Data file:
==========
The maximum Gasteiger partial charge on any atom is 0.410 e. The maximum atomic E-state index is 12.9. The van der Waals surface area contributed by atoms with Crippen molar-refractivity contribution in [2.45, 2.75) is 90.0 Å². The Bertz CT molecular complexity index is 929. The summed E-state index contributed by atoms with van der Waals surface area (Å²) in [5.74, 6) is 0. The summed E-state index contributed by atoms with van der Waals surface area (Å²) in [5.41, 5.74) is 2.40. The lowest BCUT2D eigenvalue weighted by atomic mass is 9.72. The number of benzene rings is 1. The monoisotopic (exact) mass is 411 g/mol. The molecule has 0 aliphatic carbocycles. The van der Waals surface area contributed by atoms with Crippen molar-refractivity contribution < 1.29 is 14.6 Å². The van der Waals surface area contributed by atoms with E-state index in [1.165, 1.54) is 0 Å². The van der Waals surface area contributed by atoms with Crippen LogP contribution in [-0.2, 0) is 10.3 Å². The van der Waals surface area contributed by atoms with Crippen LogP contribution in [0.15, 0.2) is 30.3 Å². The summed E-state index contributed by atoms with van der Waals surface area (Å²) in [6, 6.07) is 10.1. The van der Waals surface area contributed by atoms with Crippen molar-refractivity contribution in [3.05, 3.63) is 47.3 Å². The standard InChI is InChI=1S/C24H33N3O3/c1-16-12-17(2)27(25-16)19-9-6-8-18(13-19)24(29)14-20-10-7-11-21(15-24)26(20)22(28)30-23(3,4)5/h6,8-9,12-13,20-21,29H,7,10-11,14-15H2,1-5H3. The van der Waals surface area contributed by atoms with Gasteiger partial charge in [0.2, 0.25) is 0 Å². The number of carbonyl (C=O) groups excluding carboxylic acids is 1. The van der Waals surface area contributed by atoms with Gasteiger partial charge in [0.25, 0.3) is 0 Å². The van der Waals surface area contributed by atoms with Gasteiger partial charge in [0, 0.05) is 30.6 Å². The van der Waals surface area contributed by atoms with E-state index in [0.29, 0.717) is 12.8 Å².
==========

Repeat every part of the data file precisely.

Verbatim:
The maximum Gasteiger partial charge on any atom is 0.410 e. The maximum atomic E-state index is 12.9. The van der Waals surface area contributed by atoms with Crippen molar-refractivity contribution in [2.45, 2.75) is 90.0 Å². The Bertz CT molecular complexity index is 929. The summed E-state index contributed by atoms with van der Waals surface area (Å²) in [5.74, 6) is 0. The summed E-state index contributed by atoms with van der Waals surface area (Å²) in [5.41, 5.74) is 2.40. The lowest BCUT2D eigenvalue weighted by atomic mass is 9.72. The number of benzene rings is 1. The monoisotopic (exact) mass is 411 g/mol. The molecule has 0 aliphatic carbocycles. The van der Waals surface area contributed by atoms with Crippen molar-refractivity contribution < 1.29 is 14.6 Å². The van der Waals surface area contributed by atoms with E-state index in [1.165, 1.54) is 0 Å². The van der Waals surface area contributed by atoms with Crippen LogP contribution in [-0.2, 0) is 10.3 Å². The van der Waals surface area contributed by atoms with Crippen LogP contribution in [0.15, 0.2) is 30.3 Å². The summed E-state index contributed by atoms with van der Waals surface area (Å²) in [6, 6.07) is 10.1. The van der Waals surface area contributed by atoms with Crippen molar-refractivity contribution in [3.05, 3.63) is 47.3 Å². The standard InChI is InChI=1S/C24H33N3O3/c1-16-12-17(2)27(25-16)19-9-6-8-18(13-19)24(29)14-20-10-7-11-21(15-24)26(20)22(28)30-23(3,4)5/h6,8-9,12-13,20-21,29H,7,10-11,14-15H2,1-5H3. The van der Waals surface area contributed by atoms with Gasteiger partial charge in [0.2, 0.25) is 0 Å². The number of carbonyl (C=O) groups excluding carboxylic acids is 1. The van der Waals surface area contributed by atoms with Gasteiger partial charge in [0.25, 0.3) is 0 Å². The van der Waals surface area contributed by atoms with Gasteiger partial charge in [0, 0.05) is 30.6 Å². The van der Waals surface area contributed by atoms with E-state index in [0.29, 0.717) is 12.8 Å².